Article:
Thursday, 25 November 2010


Yesterday morning to Wysing Art Centre to meet my artist collaborators Caroline Wright, Helen Rousseau and Phyllida Barlow. For almost a year now, fairly regularly but not too often we have met at Caroline's studio at Wysing to have discussions about the relationship between visual art and the word, recording the discussions, entering them on a web-site, elements of which are open and elements of which are for conversations continued between the group.

For me it has provided almost half a book of poems related directly to specific works by the three artists, or rather springing out of them. That was until summer when I was working at full tilt on other projects and obligations. That stage of the work was marked with an exhibition at Ipswich. There is still an exhibit at Wysing and we met in the gallery with a few other artists present to continue discussions.

Now we are entering another phase. Up till now all I have written has been about work by Caroline and Helen, with one poem about a work by Phyllida, but now I have seized the opportunity of a few days to start on Phyllida's written contributions which are her notes scanned in and put up at the website. I pick phrases and expand them, trying to turn them into structures that have some organic life of their own.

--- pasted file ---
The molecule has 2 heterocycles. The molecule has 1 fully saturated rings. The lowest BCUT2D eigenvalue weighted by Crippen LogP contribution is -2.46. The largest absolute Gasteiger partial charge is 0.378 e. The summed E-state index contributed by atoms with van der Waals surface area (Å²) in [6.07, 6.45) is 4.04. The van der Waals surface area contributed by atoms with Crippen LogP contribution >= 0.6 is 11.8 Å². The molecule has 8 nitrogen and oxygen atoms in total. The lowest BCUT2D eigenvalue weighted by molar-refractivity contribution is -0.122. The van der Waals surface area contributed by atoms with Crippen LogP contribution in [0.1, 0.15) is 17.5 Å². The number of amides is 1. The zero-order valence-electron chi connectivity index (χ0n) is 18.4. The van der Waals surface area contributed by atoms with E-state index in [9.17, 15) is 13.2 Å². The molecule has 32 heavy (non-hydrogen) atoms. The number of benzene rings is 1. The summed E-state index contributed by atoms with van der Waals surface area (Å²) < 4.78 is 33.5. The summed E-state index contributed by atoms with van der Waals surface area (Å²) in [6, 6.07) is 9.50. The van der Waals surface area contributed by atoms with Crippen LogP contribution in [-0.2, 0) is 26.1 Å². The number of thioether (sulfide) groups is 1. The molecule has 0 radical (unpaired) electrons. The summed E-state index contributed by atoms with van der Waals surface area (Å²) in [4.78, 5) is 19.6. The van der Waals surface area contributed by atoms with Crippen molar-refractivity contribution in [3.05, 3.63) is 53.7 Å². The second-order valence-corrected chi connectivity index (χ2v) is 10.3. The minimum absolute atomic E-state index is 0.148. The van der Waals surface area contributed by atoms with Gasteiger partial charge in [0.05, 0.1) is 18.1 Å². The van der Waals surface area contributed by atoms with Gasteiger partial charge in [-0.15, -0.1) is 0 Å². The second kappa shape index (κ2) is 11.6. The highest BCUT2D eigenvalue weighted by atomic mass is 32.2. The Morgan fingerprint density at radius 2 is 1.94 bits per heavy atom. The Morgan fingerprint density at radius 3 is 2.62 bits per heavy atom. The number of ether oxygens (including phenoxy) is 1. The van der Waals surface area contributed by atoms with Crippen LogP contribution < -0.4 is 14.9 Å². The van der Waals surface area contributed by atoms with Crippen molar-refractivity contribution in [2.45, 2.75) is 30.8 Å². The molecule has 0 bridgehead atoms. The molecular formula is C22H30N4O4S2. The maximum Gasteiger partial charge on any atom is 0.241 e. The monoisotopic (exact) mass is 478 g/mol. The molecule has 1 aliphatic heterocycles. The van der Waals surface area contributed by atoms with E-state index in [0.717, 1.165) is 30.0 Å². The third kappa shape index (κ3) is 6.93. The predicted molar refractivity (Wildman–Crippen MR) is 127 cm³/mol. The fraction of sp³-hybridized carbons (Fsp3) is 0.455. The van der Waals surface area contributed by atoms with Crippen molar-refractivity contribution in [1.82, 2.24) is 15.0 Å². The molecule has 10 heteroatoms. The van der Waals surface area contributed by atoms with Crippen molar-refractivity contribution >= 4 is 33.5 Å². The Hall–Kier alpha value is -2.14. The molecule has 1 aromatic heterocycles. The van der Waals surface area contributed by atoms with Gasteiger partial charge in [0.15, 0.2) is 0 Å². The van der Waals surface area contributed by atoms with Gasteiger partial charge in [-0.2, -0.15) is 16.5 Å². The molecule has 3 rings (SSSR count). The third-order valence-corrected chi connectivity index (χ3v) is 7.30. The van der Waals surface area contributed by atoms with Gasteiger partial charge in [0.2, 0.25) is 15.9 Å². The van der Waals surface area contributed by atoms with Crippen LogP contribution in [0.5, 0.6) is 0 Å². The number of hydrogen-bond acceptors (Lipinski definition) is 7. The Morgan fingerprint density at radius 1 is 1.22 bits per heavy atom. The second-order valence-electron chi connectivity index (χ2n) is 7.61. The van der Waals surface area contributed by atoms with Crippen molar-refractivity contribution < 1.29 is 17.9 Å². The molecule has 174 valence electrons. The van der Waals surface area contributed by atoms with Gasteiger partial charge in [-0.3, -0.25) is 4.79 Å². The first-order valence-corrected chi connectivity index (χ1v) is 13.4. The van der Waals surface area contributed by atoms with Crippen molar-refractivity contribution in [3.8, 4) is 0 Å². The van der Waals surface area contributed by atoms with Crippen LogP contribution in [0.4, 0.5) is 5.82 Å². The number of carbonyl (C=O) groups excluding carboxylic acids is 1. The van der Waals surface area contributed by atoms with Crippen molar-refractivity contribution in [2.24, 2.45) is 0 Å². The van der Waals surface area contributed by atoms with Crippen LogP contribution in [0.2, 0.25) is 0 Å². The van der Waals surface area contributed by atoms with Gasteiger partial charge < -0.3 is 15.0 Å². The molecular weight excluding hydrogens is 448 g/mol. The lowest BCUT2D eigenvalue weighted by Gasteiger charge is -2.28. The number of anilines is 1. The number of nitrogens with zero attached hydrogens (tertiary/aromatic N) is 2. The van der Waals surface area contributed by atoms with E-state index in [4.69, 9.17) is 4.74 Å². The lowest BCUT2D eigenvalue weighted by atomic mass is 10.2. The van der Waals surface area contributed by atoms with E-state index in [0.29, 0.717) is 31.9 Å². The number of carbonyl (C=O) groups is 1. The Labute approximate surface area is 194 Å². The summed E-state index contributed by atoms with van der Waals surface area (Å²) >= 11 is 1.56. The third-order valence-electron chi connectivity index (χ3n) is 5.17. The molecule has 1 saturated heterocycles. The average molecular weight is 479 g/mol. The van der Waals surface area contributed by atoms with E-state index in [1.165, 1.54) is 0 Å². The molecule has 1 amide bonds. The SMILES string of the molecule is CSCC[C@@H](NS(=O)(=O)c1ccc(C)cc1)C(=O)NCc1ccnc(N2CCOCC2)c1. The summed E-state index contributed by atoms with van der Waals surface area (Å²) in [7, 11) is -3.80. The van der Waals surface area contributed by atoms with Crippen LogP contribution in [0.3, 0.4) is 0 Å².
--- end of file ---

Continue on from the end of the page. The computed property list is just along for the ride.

I have always loved working in this way, in a form of annotation or marginalia. It is like entering a house only to open the windows to see what is visible from there, to survey the land beyond the house itself, a land I myself have come from but which now seems like a sudden strange universe with which the house seems to be in balance. The view from there is the thing. As though the view constituted were a house with more windows.

After Rose Tremain's beautiful reading last night at the UEA we went for dinner with Chris, Pam, David from the university and Rose herself with Richard Holmes. Richard was telling us about his adventures in hot air balloons in Albuquerque. He described the forest of balloons rising and hanging over the town and the mountains. He is writing about what the world looks like from the air. Maybe this Wysing project is a little like that too, like hot air ballooning, the words being the hot air that keeps the balloons jostling and afloat.

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